The brief was to collaborate on the creation of a comic strip for inclusion in a King Mob, which is a quarterly Brighton based creative magazine. The magazine is A5 format and printed in full colour.
This was a collaboration with my daughter Lucy who amongst other things writes short stories and poetry.
We agreed this project was experimental and didn’t put too many boundaries or constraints on the work. The purpose of doing it was to learn and have some fun.
Lucy wrote the story An unknown intimacy in long form and when we started it wasn’t clear whether of not this would be an illustrated story or a comic strip. I thought initially it would be an illustrated story, and created several experimental visuals.
However, what I really wanted to do was explore the comic strip format. This seemed like a daunting task and I was inspired by a book written by graphic designer Anthony Burrill called MAKE IT NOW!
So I did.
I started by breaking up the story into panels and pictures in the form of a storyboard which we both reviewed and refined.
When we were clear on the number of panels and flow I carried out research to find reference for images. This involved doing a day of research and photography around Brighton and lots of internet searching.
I then created the panel layout in InDesign and printed out A3 copies of each page layout to work directly onto.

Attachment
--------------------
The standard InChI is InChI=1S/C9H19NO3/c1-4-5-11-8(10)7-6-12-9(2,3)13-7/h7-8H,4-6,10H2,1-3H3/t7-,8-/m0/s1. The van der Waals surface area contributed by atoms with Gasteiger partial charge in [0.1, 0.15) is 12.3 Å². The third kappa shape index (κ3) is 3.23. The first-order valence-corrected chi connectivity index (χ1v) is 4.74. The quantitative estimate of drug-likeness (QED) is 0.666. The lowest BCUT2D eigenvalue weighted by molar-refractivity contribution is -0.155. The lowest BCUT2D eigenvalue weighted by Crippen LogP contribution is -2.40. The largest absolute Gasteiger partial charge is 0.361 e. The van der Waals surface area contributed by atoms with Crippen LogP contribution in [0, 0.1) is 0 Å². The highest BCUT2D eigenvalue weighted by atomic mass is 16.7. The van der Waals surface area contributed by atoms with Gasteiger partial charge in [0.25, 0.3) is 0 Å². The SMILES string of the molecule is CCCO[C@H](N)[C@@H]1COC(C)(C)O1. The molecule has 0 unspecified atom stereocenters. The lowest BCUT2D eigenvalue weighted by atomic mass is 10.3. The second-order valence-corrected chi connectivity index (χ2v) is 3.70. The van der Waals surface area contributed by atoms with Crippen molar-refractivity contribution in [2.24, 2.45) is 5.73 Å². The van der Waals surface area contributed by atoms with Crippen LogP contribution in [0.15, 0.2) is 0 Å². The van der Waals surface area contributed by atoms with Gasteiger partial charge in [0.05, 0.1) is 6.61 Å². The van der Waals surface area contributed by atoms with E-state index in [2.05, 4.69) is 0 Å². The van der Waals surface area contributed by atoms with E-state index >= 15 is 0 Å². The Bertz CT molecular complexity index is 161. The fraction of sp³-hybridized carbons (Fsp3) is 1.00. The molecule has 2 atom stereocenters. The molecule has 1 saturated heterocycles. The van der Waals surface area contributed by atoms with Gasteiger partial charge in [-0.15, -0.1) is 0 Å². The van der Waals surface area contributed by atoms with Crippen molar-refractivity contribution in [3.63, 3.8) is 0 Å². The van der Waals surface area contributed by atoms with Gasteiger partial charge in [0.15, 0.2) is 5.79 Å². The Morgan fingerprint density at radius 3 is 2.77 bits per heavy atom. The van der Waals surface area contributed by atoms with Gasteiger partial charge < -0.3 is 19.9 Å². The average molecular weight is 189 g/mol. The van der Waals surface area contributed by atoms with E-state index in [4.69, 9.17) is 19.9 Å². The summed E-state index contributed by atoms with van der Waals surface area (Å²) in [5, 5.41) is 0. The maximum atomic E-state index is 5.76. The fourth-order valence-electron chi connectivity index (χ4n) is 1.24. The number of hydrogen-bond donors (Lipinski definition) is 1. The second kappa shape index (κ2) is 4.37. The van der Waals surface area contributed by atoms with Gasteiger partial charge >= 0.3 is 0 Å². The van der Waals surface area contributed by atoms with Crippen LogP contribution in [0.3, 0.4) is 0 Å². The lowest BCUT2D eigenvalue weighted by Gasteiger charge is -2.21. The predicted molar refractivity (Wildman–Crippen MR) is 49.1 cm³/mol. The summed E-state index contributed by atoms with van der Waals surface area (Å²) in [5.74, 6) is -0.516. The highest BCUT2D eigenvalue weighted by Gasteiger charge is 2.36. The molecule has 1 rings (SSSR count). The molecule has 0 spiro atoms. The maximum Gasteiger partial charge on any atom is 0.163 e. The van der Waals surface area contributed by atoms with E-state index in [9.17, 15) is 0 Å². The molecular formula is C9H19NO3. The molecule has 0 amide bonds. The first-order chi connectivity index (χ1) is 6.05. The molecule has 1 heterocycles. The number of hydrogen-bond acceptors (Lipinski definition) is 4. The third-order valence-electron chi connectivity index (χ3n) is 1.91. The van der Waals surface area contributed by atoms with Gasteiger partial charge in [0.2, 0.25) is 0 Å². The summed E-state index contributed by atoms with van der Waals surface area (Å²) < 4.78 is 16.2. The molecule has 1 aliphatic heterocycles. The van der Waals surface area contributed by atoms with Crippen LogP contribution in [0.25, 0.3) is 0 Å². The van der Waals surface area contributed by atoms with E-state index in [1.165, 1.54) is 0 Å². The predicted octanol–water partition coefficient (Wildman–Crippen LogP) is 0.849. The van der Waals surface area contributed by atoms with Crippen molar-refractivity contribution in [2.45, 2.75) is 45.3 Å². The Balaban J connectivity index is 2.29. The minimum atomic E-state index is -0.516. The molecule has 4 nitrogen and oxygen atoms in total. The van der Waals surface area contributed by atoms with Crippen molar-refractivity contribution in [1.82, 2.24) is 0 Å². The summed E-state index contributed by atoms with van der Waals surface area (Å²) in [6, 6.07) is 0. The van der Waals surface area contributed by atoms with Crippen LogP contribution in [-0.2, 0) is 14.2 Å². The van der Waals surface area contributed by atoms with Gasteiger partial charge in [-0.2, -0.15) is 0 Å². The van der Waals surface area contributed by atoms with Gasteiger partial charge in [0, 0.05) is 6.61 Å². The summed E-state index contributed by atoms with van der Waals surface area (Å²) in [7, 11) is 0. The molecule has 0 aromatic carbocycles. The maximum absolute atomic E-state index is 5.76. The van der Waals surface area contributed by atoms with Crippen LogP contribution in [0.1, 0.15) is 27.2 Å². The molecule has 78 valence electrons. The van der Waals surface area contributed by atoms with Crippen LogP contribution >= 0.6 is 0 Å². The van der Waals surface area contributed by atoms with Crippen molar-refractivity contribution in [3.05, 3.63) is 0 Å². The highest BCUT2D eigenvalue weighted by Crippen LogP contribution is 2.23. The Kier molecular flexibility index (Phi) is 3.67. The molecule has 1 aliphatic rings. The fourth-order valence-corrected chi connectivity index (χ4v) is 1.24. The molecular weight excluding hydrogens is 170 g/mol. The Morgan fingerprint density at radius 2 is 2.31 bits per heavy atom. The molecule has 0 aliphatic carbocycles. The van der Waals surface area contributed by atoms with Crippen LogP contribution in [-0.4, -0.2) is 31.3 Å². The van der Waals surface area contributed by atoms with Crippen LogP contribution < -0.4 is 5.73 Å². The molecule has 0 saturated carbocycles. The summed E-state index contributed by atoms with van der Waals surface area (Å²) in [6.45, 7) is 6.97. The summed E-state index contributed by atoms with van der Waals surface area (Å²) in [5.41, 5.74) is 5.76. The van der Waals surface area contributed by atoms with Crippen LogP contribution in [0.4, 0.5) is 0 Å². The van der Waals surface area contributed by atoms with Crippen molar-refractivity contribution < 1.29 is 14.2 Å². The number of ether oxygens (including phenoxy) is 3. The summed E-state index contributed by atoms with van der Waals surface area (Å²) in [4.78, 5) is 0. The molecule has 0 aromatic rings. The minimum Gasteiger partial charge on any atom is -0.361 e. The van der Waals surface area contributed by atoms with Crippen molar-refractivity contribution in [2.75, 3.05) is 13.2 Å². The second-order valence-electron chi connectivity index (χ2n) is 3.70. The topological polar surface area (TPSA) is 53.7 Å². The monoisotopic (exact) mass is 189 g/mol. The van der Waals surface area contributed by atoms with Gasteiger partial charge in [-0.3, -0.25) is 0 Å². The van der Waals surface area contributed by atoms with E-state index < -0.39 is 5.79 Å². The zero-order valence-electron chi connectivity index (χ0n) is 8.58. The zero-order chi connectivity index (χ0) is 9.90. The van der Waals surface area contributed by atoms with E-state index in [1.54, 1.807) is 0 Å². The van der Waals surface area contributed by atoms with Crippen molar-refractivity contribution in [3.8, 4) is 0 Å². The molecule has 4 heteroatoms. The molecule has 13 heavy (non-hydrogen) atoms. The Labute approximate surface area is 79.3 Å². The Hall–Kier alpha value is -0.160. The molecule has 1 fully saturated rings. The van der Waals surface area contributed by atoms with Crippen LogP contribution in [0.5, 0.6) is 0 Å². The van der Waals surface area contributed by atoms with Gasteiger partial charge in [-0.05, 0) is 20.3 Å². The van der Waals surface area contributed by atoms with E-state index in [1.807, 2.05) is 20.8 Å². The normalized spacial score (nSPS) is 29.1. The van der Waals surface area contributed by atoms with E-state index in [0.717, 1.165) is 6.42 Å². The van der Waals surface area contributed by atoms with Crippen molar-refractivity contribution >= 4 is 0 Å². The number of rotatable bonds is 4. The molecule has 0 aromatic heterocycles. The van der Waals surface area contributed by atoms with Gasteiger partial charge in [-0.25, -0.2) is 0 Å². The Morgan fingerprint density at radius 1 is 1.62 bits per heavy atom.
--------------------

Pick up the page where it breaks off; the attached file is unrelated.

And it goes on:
Sketching was done initially in pencil and then inked using permanent marker pen. Each page was then painted in monochrome using liquid watercolour paint before colour was added in Photoshop.
The final artwork
At the time of writing we think the story will be published in the July edition of King Mob.
What I learned from the project
What went well
- I did it but it was pretty hard work. Each page took 12-hours to create from scratch to final artwork.
- I think the story flows quite well.
- My confidence in drawing the characters increased as I went on. I think the drawing on page 5 is the most accomplished and confident.
- The whole production process works well for me. Credit (again) to Palle Schmidt for his youtube series on how to draw comic books – his Thomas Alsop books are great.
- Also credit to Scott McCloud for his excellent graphic novel The Sculptor from which I stole a number of ideas.
What I could have done differently/better
- I need to practice my figure drawing. I thought the Character development exercise was very helpful in showing me a process for how I approach my next project.
- I had to rework the final section, adding a fifth page. This meant a certain amount of rework that could have been avoided if I’d been more disciplined in the storyboarding.